Why does iOS delegate not work properly in KMM?

I have a KMM project that requires access to the user's location. My locationClient is written in Kotlin.

It was all working as expected, but I'm seeing strange behavior after updating Kotlin from 1.8.20 to 1.9.20.

I get the first few locations as expected, but then the delegate just stops sending locations back. I usually get 5 or 6 locations before it stops, and never more than 10. I've tested this on both the simulator and a real device, and get the same results.

On the Swift side the trigger to start sending locations is in an "onAppear" block, and navigating away and back triggers another few locations to come through, but then they stop again.

When the locations stop, the phone still thinks the app is listening to locations, and continues to show the appropriate privacy notification. This is correctly removed when I navigate away and stop listening to locations.


actual class LocationProviderImpl : LocationProvider {
     private val locationManager = CLLocationManager()

    private class LocationDelegate : NSObject(), CLLocationManagerDelegateProtocol {
        var onLocationUpdate: ((Location?) -> Unit)? = null
        override fun locationManager(manager: CLLocationManager, didUpdateLocations: List<*>) {
//This is correctly called for the first few locations then stops
            didUpdateLocations.firstOrNull()?.let {
                val location = it as CLLocation
                location.coordinate.useContents {
                    onLocationUpdate?.invoke(Location(latitude, longitude, it.altitude))

        override fun locationManager(manager: CLLocationManager, didFailWithError: NSError) {
//This never gets called
override fun getCurrentLocationAsFlow(): Flow<Location?> = callbackFlow {
        locationManager.desiredAccuracy = kCLLocationAccuracyBest
        locationManager.distanceFilter = kCLDistanceFilterNone
        val locationDelegate = LocationDelegate()
        locationDelegate.onLocationUpdate = { location ->
        locationManager.delegate = locationDelegate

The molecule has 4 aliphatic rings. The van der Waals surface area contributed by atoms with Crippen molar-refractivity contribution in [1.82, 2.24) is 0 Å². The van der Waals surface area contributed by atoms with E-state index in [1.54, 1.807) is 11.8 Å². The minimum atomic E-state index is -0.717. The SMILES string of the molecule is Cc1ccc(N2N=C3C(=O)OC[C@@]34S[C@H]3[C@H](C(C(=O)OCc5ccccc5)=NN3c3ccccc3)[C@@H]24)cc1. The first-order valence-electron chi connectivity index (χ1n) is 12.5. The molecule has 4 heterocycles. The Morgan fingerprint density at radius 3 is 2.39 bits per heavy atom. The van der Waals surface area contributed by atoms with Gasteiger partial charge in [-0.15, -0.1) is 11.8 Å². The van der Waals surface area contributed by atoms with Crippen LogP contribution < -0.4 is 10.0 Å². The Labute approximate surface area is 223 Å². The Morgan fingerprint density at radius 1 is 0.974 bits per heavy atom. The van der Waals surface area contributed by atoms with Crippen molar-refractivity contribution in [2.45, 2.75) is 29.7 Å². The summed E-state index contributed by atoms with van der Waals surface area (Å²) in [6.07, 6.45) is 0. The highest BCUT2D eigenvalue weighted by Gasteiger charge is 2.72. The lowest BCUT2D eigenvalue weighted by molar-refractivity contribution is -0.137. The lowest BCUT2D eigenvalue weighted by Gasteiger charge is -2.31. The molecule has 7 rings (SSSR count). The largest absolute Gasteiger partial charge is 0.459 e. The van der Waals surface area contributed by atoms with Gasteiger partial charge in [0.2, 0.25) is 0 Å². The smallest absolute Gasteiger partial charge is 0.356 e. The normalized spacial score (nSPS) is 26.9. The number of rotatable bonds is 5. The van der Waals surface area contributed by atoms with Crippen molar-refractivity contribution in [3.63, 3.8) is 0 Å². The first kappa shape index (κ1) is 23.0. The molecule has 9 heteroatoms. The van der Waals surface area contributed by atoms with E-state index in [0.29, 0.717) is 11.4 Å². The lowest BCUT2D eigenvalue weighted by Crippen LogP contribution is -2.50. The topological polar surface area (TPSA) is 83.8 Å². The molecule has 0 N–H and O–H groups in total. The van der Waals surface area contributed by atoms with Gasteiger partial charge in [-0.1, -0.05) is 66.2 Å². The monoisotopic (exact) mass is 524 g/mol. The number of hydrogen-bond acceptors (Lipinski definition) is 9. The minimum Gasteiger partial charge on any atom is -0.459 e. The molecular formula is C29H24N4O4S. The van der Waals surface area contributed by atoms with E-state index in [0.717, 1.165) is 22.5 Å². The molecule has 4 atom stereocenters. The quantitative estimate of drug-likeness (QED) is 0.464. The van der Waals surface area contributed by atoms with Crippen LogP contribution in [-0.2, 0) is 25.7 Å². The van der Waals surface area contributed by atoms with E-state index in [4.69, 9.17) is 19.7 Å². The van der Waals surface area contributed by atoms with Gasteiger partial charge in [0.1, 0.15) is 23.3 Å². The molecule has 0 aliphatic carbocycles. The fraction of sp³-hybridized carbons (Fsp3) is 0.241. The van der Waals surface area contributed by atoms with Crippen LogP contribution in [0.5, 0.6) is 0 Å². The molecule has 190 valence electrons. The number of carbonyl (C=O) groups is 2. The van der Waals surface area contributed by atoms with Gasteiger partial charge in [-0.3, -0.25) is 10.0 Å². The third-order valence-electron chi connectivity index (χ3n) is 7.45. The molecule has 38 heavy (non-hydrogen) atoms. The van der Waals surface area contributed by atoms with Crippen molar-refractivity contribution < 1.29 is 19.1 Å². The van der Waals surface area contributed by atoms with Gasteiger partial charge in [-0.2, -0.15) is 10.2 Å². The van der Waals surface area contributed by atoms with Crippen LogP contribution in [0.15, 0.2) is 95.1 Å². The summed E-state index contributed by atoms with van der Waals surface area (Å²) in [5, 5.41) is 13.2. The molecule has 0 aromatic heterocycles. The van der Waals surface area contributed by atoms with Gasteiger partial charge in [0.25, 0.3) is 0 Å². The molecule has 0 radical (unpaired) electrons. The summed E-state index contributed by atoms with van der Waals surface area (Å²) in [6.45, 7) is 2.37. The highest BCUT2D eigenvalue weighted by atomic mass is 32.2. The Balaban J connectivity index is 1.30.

awaitClose {
//This is never called

    fun requestBackground() {
        locationManager.allowsBackgroundLocationUpdates = true

    fun stopBackground() {
        locationManager.allowsBackgroundLocationUpdates = false
    fun stopLocationUpdates() {

This is used as follows:

object GpsService {

    private lateinit var locationClient: LocationProviderImpl
    private var initialized = false
    private var serviceScope = CoroutineScope(Dispatchers.IO)
 fun initialize(appModule: AppModule) {
        if (!initialized) {
            locationClient = LocationProviderImpl()

  fun startLocationListener() {
            .catch { e ->
            .mapNotNull { it }
            .onEach { location ->
                // send location to view
                _state.update {
                        currentLocation = location,
                        formattedAltitude = getFormattedAltitude(location.altitude)

I get no errors or warnings (and have set breakpoints / println()s all over the place) and no error or catch blocks ever get hit, I just stop getting any locations back after the first few. It was all working fine with Kotlin 1.8.20!


  • Kotlin has it's own memory model, but when you create ObjC objects even from Kotlin code, they follow the ObjC memory model.

    In the iOS world, the field named delegate usually (always with system frameworks) stores a weak reference to an object - it means that this object is not responsible for the object's lifecycle, so when the object is destroyed, the property is automatically set to null. This is done to prevent retain cycles. See this question for more details. If you're planning to implement more iOS features from Kotlin, check out some articles about Automatic Reference Counting (ARC).

    In your code, locationDelegate will be released as soon as awaitClose pauses the function execution.

    So you need to store it somewhere. For example, in a class variable.

    With your current code this can be tricky, as getCurrentLocationAsFlow can be called multiple times from different places, so the old delegate will be overwritten by the new call - you might consider having a single delegate created during init and stored as let, and adding onLocationUpdate handlers to this object.